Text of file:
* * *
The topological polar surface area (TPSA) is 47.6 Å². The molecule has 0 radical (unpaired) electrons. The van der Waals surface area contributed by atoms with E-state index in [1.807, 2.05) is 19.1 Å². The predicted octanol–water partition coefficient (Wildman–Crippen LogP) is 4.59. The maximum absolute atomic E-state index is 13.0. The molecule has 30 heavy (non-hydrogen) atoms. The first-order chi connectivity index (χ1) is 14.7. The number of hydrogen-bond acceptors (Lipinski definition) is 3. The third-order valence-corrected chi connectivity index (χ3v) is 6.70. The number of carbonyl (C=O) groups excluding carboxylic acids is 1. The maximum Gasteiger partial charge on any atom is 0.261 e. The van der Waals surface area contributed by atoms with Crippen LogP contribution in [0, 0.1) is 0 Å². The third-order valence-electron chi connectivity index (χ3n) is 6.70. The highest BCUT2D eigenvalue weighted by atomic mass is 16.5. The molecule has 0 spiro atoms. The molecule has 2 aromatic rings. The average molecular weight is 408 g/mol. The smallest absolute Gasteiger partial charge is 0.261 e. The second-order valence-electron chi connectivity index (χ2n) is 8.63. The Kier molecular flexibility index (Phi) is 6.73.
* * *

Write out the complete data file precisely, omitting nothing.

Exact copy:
The topological polar surface area (TPSA) is 47.6 Å². The molecule has 0 radical (unpaired) electrons. The van der Waals surface area contributed by atoms with E-state index in [1.807, 2.05) is 19.1 Å². The predicted octanol–water partition coefficient (Wildman–Crippen LogP) is 4.59. The maximum absolute atomic E-state index is 13.0. The molecule has 30 heavy (non-hydrogen) atoms. The first-order chi connectivity index (χ1) is 14.7. The number of hydrogen-bond acceptors (Lipinski definition) is 3. The third-order valence-corrected chi connectivity index (χ3v) is 6.70. The number of carbonyl (C=O) groups excluding carboxylic acids is 1. The maximum Gasteiger partial charge on any atom is 0.261 e. The van der Waals surface area contributed by atoms with Crippen LogP contribution in [0, 0.1) is 0 Å². The third-order valence-electron chi connectivity index (χ3n) is 6.70. The highest BCUT2D eigenvalue weighted by atomic mass is 16.5. The molecule has 0 spiro atoms. The molecule has 2 aromatic rings. The average molecular weight is 408 g/mol. The smallest absolute Gasteiger partial charge is 0.261 e. The second-order valence-electron chi connectivity index (χ2n) is 8.63. The Kier molecular flexibility index (Phi) is 6.73.